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Mini Vanilla Tin Can Cake, and a Blogiversary

  Bad and good boyfriends, up and down hormones, driving across the country, 2 different college campuses, tiny kitchen apartments, bad and good days, this blog has been around for a lot of milestones and life changes.

  5 years ago today I created something that I honestly had no idea could've lasted so long.  Indigo Scones has pushed my creativity, patience, and organizational skills.  And I couldn't be happier with it.

  This year in particular has been quite a feat for Indigo.  I talked a lot in my last post about making some life changes, and pushing myself in new directions.  I can't say that the pieces are really coming together yet, but I can say that I'm pretty happy.  For the first time in months, I can look around at what I'm doing, and be more than okay with it.  Even though I'm still penny pinching and serving a slow-moving stream of tables during this already crazy Wisconsin winter, my day job now includes making some fantastic organic doughnuts for one of the best local businesses I've ever had the pleasure to work for.

  I'm surrounded by supportive people, I work with some amazing new women I can't wait to get to know better, and in my free time I can bake/do whatever I want.

  I made a good friend a rainbow layer cake for her birthday, and even though I ran out of time to fully document its glory, I figured out that the important thing is that it was so well received.  I'd rather walk up to someone I love with a gleaming, lit-up birthday cake and see some happy tears than put it up on instagram searching for some "likes".  I love doing what I do here, but sometimes I get so caught up in the social media and posting and whatnot that I forget that sometimes I just like to put my camera aside and bake my heart out.  The results when I do that more have been so gratifying.  I've been trying to do more of that, which is why you haven't been hearing from me as much.

  But I'll be darned if I let 5 years of blogging slip on past me.  This needs to be commemorated.  While I'm a bit short on time and good health this week, I did find some stamina to throw together this tiny little cake for you.  I've been wanting to try baking a tin can cake for awhile, and I'm so happy with how it came out.  It's beyond adorable, requires no mixer, minimum dishes, and you can have done and decorated within 90 minutes.

  Playing around with slicing it was purely decorative.  You'd best believe that I just ended up savagely digging a fork into this while watching Friends on my laptop.

  So, if you're bored, have a sugar craving, or just want to make someone's day...make a little tin can cake.  I just threw together a quick cream cheese frosting to smear between the layers, but you can use whatever you want!  

  Thanks to everyone who's supported Indigo Scones this far in her career, I can't wait to see where this blog follows me next. <3

Mini Vanilla Tin Can Cake
Yield: one mini 3-layer cake

  • 1 egg white
  • 2 tablespoons sugar
  • 2 tablespoons butter, melted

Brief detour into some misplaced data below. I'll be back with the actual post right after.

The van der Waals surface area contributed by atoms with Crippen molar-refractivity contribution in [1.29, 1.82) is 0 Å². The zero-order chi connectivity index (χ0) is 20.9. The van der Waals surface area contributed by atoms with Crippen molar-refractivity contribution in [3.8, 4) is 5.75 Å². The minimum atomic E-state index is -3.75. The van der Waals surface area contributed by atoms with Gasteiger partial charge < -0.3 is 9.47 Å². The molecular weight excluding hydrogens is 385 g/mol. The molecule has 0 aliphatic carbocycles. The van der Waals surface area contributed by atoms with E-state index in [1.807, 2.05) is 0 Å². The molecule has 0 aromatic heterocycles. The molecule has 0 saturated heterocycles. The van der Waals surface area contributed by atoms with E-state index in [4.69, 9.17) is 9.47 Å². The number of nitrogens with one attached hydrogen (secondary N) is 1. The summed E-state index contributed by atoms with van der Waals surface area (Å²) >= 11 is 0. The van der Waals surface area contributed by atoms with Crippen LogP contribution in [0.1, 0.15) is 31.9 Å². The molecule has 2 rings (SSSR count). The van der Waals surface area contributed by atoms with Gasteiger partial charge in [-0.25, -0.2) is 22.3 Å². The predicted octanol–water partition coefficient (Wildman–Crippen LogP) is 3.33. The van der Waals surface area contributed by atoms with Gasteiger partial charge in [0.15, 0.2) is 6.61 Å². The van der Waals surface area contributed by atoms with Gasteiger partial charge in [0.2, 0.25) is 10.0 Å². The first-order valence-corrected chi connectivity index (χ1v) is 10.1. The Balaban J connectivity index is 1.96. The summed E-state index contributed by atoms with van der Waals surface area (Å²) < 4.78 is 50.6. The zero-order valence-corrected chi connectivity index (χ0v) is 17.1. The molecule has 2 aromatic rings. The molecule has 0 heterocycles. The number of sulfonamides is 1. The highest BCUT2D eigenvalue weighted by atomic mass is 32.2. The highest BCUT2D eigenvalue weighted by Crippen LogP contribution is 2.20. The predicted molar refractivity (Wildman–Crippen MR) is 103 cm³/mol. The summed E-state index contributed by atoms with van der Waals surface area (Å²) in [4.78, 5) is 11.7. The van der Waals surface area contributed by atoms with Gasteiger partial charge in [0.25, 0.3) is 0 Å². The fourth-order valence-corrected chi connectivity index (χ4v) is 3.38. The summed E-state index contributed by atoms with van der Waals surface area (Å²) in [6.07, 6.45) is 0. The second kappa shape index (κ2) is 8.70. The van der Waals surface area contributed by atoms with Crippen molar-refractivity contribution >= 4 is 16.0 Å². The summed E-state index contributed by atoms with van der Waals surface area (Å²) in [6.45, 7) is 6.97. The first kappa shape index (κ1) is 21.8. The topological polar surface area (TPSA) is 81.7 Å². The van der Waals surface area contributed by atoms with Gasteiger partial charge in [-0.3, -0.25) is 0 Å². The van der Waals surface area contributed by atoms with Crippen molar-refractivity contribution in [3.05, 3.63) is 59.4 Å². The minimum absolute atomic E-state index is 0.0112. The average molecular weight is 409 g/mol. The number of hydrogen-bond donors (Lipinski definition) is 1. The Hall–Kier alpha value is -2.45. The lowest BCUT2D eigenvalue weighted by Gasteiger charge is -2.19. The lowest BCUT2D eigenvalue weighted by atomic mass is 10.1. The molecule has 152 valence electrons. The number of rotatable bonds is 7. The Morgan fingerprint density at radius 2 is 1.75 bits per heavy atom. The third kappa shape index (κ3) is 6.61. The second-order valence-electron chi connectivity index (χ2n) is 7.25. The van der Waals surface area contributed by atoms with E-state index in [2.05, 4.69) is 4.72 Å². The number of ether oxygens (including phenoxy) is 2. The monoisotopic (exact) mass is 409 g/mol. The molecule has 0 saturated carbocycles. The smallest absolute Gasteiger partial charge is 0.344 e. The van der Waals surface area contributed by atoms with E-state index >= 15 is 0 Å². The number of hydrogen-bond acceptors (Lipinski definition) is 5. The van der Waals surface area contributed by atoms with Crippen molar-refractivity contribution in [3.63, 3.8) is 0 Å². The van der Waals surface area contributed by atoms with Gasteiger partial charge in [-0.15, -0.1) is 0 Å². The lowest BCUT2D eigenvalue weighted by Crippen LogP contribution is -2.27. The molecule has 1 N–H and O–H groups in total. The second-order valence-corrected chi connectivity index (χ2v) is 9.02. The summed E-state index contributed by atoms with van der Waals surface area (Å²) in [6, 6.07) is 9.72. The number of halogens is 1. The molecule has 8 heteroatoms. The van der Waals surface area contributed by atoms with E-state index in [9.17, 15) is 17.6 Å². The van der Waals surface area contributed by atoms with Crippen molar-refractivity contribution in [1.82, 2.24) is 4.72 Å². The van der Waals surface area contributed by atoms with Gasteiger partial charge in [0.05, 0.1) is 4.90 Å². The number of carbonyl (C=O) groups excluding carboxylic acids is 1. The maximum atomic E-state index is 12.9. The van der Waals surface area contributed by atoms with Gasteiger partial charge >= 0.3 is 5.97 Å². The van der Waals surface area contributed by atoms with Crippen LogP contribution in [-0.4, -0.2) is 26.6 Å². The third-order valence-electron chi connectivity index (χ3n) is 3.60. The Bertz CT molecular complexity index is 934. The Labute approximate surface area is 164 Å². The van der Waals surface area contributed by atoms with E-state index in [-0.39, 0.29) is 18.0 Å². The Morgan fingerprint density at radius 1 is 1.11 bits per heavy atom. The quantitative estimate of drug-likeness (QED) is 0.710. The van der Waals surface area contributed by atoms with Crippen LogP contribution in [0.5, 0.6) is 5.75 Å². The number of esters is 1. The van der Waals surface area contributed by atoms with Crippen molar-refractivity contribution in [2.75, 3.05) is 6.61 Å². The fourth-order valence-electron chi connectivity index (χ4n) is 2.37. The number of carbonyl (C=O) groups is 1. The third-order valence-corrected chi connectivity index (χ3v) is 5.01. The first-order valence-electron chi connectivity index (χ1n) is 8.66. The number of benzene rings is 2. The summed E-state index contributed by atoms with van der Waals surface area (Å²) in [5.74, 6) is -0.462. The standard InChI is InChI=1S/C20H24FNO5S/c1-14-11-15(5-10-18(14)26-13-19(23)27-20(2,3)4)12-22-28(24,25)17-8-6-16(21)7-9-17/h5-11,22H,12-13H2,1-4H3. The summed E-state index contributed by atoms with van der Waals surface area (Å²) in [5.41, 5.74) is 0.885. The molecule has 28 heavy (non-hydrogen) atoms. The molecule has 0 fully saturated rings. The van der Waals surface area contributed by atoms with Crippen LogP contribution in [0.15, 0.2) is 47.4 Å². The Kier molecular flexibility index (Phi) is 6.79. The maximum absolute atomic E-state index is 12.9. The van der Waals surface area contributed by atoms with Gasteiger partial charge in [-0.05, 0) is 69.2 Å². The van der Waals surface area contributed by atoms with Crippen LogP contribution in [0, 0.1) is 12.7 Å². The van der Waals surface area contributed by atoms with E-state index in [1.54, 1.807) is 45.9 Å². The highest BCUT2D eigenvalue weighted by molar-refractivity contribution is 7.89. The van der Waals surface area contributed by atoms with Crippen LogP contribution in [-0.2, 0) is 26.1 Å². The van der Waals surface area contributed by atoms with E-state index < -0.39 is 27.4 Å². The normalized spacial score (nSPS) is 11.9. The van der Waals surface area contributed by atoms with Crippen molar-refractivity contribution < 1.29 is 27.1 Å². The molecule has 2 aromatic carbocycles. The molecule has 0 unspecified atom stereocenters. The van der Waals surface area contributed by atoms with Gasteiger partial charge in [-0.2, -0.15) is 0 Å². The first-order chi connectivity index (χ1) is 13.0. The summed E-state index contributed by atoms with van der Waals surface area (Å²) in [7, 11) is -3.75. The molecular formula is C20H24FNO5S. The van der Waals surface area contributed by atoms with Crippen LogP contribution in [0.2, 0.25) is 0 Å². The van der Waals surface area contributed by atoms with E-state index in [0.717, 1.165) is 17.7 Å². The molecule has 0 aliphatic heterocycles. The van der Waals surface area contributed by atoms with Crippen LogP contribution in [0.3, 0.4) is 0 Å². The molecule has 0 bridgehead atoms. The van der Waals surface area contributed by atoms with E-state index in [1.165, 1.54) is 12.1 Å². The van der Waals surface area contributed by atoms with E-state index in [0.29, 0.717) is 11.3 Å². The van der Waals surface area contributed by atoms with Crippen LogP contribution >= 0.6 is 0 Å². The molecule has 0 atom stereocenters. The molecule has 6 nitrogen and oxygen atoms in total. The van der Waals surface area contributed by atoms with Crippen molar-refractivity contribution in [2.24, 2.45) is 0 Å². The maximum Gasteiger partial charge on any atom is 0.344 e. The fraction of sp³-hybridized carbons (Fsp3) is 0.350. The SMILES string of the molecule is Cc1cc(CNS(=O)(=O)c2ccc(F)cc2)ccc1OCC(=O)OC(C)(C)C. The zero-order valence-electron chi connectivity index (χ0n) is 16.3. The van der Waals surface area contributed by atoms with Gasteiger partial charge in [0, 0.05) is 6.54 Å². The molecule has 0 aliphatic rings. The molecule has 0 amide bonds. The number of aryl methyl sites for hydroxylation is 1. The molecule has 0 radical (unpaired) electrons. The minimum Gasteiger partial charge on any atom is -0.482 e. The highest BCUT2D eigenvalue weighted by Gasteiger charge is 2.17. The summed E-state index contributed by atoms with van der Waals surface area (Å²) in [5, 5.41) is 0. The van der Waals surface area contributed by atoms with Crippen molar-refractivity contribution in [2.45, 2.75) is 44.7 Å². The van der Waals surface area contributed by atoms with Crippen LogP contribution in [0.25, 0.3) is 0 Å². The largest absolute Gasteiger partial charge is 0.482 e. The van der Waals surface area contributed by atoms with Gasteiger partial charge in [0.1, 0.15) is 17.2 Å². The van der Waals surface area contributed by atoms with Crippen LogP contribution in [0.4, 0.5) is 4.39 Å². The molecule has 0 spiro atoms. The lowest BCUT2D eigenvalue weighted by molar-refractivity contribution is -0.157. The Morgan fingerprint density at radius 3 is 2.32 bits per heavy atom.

• 1 teaspoon vanilla extract 
  • ¼ cup flour
  • ¼ heaping teaspoon of baking powder
  • pinch of salt
  • 1½ tablespoons milk

Preheat oven to 350 degrees.  Spray a 15oz tin can with cooking spray and dust with flour, tapping to shake out any excess.  Trace and cut out a round of parchment paper and place it in the bottom of the can.  Spray and flour that as well.
In a bowl, add egg white and sugar and whisk until combined.  Add in vanilla and melted butter and stir until mixed.  Add flour, baking powder, and salt and stir until smooth.  Stir in milk.  Pour batter into can.
Bake at 350 degrees F for 20-25 minutes, or until a toothpick comes out clean.  Let cool in can completely, then invert cake and slide it out of the can (this can take a little tapping and shaking to encourage the cake to slide out). Slice the top off to level it, slice it into layers, and frost as desired.
Sources: adapted from The Baker Chick,


Extra Dark Brown Butter Snickerdoodles

  I thought I'd found it.  I'd been to every advisor, run through every career test, and taken a wide variety of classes.  Walking down the stairwell of a library, I sent a group text to my family, trying to be happy with the announcement of my double major after so many undeclared semesters.

  Seconds after I reread the text, I stopped walking.  None of it felt genuine, none of it felt like me.  I saw books I didn't want to read, people I couldn't seem to fit in with or relate to, and so so much quiet stress bouncing around the numerous floors of the building.  Students in literal cells surrounded by books cramming their brains with something, all in an effort to make it in this world.

  I don't even know what making it means anymore.  A good job?  High-paying salary?  A resume?  A degree?

  But I shrugged it off.  You're crazy, Ellen!  Just overthinking all of it.  You love learning, this next year will be so great for you now that you've declared something.  You never try hard enough to get involved, just suck it up.

  Fast forward exactly 4 months.  A week into my classes I came out a crippled mess that was no semblance to any Ellen I've ever known myself to be.

  It's complicated.  But it's also not.  After 2 years of schooling and already taking one year off, I'm back where I started.  I have no idea what to do.

  I spent high school partially on the internet and with my nose in a cookbook.  If I wasn't doing that I was in the kitchen making treats for friends with my own catering business.